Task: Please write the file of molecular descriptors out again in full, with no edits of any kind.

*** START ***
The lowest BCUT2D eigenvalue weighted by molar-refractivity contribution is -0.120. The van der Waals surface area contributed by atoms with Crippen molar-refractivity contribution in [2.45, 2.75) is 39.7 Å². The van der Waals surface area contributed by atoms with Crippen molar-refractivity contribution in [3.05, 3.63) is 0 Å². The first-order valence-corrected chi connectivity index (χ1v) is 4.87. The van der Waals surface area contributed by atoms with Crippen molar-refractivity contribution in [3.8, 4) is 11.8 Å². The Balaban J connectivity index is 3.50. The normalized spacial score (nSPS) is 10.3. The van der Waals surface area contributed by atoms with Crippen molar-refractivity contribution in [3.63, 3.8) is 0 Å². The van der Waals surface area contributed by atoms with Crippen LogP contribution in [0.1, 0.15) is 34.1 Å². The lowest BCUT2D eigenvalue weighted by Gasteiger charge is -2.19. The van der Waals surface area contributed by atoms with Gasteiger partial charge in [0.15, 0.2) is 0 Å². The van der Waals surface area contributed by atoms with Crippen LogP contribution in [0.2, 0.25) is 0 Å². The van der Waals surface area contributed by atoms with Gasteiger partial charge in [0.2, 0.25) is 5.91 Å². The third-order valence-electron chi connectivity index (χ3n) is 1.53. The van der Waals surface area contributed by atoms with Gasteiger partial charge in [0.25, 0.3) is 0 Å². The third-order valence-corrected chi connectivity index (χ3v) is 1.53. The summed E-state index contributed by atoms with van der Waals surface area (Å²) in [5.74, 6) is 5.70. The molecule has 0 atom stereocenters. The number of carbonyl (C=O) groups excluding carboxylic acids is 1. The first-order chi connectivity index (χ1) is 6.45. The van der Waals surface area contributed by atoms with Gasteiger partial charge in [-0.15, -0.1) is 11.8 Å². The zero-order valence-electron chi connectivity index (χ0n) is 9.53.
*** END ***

The lowest BCUT2D eigenvalue weighted by molar-refractivity contribution is -0.120. The van der Waals surface area contributed by atoms with Crippen molar-refractivity contribution in [2.45, 2.75) is 39.7 Å². The van der Waals surface area contributed by atoms with Crippen molar-refractivity contribution in [3.05, 3.63) is 0 Å². The first-order valence-corrected chi connectivity index (χ1v) is 4.87. The van der Waals surface area contributed by atoms with Crippen molar-refractivity contribution in [3.8, 4) is 11.8 Å². The Balaban J connectivity index is 3.50. The normalized spacial score (nSPS) is 10.3. The van der Waals surface area contributed by atoms with Crippen molar-refractivity contribution in [3.63, 3.8) is 0 Å². The van der Waals surface area contributed by atoms with Crippen LogP contribution in [0.1, 0.15) is 34.1 Å². The lowest BCUT2D eigenvalue weighted by Gasteiger charge is -2.19. The van der Waals surface area contributed by atoms with Gasteiger partial charge in [0.15, 0.2) is 0 Å². The van der Waals surface area contributed by atoms with Crippen LogP contribution in [0.2, 0.25) is 0 Å². The van der Waals surface area contributed by atoms with Gasteiger partial charge in [0.2, 0.25) is 5.91 Å². The third-order valence-electron chi connectivity index (χ3n) is 1.53. The van der Waals surface area contributed by atoms with Gasteiger partial charge in [0.25, 0.3) is 0 Å². The third-order valence-corrected chi connectivity index (χ3v) is 1.53. The summed E-state index contributed by atoms with van der Waals surface area (Å²) in [5.74, 6) is 5.70. The molecule has 0 atom stereocenters. The number of carbonyl (C=O) groups excluding carboxylic acids is 1. The first-order chi connectivity index (χ1) is 6.45. The van der Waals surface area contributed by atoms with Gasteiger partial charge in [-0.15, -0.1) is 11.8 Å². The zero-order valence-electron chi connectivity index (χ0n) is 9.53.